City councillors yesterday continued their internal debates as they worked to produce yet another map – their third this year – that would shift the boundaries of several districts for the 2013 municipal election. The council adjourned without making a decision and scheduled another working session for next week. The mayor’s vetoes of two previous maps have set off a scramble and increased tensions among the councillors who have struggled to put together a proposal that would pass mayoral muster. In both vetoes, Menino cited the concentration of people of color in District 4 as a top concern.
Yesterday’s meeting came a day after a stressful working session during which councillors tossed precinct and population numbers back and forth in an effort to reach consensus as a deadline loomed: A map must be in place by Nov. 5, one year before the 2013 elections, so that potential candidates can live in their redrawn districts for a year as required by law.
The City Council is required to redraw the nine council districts every ten years in order to account for the city’s population shifts as documented in the US Census figures.
On Tuesday, District 7 Councillor Tito Jackson pushed a map that radically redrew Dorchester’s District 3, represented by freshman Councillor Frank Baker. That district would pick up a Roxbury precinct, the Polish Triangle, and Uphams Corner from surrounding districts, including Jackson’s, but Baker would also lose the St. Mark’s area and Lower Mills to District 4. Jackson’s map also hands over Mattapan to District 5, represented by Councillor Rob Consalvo.
Jackson said his plan decreases the concentration of people of color in District 4, while increasing the diversity of District 5, bringing the black voting age population to 50 percent.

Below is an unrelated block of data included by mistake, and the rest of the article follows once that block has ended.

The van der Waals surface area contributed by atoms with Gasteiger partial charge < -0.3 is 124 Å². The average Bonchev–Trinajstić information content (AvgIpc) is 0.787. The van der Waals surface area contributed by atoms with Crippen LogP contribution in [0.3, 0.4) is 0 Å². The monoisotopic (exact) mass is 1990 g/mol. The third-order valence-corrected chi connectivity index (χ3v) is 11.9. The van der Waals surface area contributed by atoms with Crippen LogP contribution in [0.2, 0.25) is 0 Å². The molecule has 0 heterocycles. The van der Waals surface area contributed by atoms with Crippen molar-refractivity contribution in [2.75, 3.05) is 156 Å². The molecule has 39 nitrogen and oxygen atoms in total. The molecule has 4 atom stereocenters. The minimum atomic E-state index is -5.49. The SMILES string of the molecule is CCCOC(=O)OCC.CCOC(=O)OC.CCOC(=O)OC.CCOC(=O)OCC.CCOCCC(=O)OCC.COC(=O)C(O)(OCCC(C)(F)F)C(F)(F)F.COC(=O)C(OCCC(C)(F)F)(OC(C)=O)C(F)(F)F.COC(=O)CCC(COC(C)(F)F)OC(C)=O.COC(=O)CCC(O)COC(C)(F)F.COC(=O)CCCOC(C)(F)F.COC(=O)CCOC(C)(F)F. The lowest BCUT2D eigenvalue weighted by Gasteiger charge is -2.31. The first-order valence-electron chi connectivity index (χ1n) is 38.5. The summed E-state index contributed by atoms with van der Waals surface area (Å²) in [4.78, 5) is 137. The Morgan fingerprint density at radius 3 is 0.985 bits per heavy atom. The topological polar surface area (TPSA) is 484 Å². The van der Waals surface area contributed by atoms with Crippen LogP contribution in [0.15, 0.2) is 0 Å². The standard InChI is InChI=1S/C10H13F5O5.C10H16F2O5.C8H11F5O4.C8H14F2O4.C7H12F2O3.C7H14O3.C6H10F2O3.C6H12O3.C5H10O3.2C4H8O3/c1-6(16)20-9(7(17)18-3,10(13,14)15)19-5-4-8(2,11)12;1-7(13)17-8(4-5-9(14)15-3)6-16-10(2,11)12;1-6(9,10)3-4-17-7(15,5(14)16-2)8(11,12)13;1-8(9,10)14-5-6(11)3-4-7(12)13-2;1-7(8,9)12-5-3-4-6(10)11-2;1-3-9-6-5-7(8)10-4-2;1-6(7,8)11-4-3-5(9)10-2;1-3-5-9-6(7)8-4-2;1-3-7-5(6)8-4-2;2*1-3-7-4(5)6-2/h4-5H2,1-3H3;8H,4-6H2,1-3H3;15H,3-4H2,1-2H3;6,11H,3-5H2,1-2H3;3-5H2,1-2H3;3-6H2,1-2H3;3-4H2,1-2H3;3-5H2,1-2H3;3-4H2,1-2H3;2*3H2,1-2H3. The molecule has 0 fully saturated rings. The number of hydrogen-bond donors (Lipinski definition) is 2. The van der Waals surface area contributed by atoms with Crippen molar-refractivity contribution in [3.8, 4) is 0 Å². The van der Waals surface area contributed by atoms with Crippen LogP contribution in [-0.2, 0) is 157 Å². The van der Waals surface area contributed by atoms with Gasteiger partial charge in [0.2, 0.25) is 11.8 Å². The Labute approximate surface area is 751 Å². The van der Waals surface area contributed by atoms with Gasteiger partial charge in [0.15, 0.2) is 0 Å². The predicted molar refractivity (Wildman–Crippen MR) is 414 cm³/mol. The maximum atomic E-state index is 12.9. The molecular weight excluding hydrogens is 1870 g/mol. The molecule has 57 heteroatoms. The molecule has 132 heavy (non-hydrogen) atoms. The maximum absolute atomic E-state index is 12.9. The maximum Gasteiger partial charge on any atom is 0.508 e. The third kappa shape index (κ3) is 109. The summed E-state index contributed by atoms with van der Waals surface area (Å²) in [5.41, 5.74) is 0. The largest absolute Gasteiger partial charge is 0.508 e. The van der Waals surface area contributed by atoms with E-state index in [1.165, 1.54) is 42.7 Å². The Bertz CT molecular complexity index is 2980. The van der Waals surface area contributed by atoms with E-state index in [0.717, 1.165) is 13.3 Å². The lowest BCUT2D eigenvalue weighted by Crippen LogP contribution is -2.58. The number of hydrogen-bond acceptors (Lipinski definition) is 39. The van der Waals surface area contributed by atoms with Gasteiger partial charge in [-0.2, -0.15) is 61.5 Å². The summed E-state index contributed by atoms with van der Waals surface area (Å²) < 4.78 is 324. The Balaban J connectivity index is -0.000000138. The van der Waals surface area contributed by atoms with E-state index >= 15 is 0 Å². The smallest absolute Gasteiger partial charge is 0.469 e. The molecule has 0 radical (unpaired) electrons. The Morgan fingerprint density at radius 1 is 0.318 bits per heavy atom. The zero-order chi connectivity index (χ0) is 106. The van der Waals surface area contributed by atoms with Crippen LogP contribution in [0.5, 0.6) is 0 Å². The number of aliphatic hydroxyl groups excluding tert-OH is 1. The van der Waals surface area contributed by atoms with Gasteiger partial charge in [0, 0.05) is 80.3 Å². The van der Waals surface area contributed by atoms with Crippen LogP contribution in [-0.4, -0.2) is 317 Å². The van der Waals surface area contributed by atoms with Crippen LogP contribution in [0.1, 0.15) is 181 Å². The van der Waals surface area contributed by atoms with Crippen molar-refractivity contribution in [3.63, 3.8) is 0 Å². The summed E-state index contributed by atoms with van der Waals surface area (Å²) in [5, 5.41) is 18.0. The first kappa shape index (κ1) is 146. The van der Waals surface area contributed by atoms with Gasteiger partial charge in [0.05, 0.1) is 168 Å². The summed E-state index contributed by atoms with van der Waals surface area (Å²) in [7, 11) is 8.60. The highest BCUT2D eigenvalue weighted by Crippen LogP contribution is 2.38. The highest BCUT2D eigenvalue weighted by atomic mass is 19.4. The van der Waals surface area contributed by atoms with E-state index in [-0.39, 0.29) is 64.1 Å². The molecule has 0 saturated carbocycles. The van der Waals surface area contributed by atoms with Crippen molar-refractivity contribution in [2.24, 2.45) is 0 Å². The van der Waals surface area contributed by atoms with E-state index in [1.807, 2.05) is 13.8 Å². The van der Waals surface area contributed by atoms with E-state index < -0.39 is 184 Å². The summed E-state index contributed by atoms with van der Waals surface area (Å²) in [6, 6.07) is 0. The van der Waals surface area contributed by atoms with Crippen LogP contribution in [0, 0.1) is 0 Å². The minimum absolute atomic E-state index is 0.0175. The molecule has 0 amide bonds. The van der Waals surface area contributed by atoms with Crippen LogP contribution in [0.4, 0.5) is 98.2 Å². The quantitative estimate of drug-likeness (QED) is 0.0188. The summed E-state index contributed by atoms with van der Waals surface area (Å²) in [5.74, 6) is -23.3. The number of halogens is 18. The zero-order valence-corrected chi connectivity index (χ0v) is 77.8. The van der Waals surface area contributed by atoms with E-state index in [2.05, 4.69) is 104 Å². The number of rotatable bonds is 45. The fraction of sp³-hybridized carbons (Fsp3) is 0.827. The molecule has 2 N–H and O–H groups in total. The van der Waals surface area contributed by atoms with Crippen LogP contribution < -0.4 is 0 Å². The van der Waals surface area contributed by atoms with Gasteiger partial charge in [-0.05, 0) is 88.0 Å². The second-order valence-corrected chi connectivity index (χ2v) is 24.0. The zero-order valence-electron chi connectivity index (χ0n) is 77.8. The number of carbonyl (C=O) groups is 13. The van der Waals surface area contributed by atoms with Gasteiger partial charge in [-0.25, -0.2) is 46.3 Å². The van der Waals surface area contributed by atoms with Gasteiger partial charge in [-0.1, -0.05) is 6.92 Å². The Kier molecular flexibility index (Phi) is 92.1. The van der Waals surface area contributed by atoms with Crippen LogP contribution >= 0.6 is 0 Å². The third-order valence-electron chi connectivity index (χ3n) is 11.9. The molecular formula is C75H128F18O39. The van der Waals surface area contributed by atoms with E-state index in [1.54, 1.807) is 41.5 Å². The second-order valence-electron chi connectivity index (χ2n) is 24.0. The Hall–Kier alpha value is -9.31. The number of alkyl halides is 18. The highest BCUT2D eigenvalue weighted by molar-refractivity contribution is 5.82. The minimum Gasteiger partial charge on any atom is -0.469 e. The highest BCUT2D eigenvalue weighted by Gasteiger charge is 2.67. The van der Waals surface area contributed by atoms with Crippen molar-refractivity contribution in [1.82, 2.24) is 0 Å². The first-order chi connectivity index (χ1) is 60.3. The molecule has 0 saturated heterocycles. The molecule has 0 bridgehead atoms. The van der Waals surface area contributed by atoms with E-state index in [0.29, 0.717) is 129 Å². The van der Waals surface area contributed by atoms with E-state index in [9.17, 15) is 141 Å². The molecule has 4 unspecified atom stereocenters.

Before the council meeting, District 4 Councillor Charles Yancey kept up pressure on his colleagues via a press conference where he demanded that they pass his proposal to put all of Mattapan into his district and place Chinatown and East Boston together in another district. Mattapan is currently split between Yancey and Consalvo. “District 4 is the Mattapan district,” Yancey said Tuesday. “It’s anchored by Mattapan.”
Throughout the recent string of meetings, members of a coalition of redistricting activists have been keeping close tabs on developments. The coalition, which includes organizations like the Boston branch of the NAACP and the Chinese Progressive Association, has threatened to sue the city if they are unsatisfied with whatever the final map is.
One activist, Kevin Peterson of the New Democracy Coalition, told the Reporter that he would sue the city if a map was not passed that included at least five council districts that could support candidates of color. Peterson has been an outspoken supporter of the map proposed by Yancey.
District 8 Councillor Michael Ross noted that the coalition is not completely united, with different members having different focuses.
“It’s somewhat unruly, but it is what it is,” he told his colleagues, after relaying concerns coalition members had with several of the proposed maps. In an e-mail before Tuesday’s meeting, one coalition member criticized the proposed Baker-Consalvo map for shifting the South End precinct that includes Tent City and the Mary Ellen McCormack public housing project out of District 2.
After two hours of back and forth on Tuesday, councillors headed back to their offices to digest potential amendments and steel themselves for Wednesday’s debate. District 2 Councillor Linehan remained optimistic. “We’re getting closer and closer,” he said.
City Councillor Sal LaMattina of East Boston was not present for Wednesday’s council meeting, which was one reason cited by some that the redistricting matter was not further debated. A committee meeting will be held on Monday or Tuesday to discuss the various maps still in play.